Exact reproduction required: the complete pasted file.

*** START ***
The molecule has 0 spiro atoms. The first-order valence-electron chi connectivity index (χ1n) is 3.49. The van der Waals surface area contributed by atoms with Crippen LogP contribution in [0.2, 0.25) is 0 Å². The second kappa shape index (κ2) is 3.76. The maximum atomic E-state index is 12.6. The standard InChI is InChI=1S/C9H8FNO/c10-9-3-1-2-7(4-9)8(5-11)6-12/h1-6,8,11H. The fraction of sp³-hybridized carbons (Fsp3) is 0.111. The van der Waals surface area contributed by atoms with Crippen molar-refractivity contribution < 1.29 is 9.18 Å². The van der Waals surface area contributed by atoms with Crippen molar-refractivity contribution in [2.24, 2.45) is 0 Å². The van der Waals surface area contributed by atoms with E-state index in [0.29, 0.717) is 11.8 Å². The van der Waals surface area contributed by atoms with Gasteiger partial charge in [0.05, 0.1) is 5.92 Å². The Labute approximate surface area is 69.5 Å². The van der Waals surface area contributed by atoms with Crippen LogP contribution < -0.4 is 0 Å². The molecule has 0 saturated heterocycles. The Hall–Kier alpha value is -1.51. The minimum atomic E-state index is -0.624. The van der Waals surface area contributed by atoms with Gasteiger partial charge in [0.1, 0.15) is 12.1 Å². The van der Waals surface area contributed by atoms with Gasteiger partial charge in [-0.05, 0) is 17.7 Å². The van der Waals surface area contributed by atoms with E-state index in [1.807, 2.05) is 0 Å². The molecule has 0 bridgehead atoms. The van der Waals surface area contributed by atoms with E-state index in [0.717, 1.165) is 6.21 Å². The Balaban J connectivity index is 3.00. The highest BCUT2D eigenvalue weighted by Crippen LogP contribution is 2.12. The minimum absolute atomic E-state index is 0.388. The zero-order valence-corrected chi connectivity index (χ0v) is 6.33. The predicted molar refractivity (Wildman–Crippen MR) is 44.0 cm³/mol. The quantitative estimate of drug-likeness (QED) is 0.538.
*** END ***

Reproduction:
The molecule has 0 spiro atoms. The first-order valence-electron chi connectivity index (χ1n) is 3.49. The van der Waals surface area contributed by atoms with Crippen LogP contribution in [0.2, 0.25) is 0 Å². The second kappa shape index (κ2) is 3.76. The maximum atomic E-state index is 12.6. The standard InChI is InChI=1S/C9H8FNO/c10-9-3-1-2-7(4-9)8(5-11)6-12/h1-6,8,11H. The fraction of sp³-hybridized carbons (Fsp3) is 0.111. The van der Waals surface area contributed by atoms with Crippen molar-refractivity contribution < 1.29 is 9.18 Å². The van der Waals surface area contributed by atoms with Crippen molar-refractivity contribution in [2.24, 2.45) is 0 Å². The van der Waals surface area contributed by atoms with E-state index in [0.29, 0.717) is 11.8 Å². The van der Waals surface area contributed by atoms with Gasteiger partial charge in [0.05, 0.1) is 5.92 Å². The Labute approximate surface area is 69.5 Å². The van der Waals surface area contributed by atoms with Crippen LogP contribution < -0.4 is 0 Å². The molecule has 0 saturated heterocycles. The Hall–Kier alpha value is -1.51. The minimum atomic E-state index is -0.624. The van der Waals surface area contributed by atoms with Gasteiger partial charge in [0.1, 0.15) is 12.1 Å². The van der Waals surface area contributed by atoms with Gasteiger partial charge in [-0.05, 0) is 17.7 Å². The van der Waals surface area contributed by atoms with E-state index in [1.807, 2.05) is 0 Å². The molecule has 0 bridgehead atoms. The van der Waals surface area contributed by atoms with E-state index in [0.717, 1.165) is 6.21 Å². The Balaban J connectivity index is 3.00. The highest BCUT2D eigenvalue weighted by Crippen LogP contribution is 2.12. The minimum absolute atomic E-state index is 0.388. The zero-order valence-corrected chi connectivity index (χ0v) is 6.33. The predicted molar refractivity (Wildman–Crippen MR) is 44.0 cm³/mol. The quantitative estimate of drug-likeness (QED) is 0.538.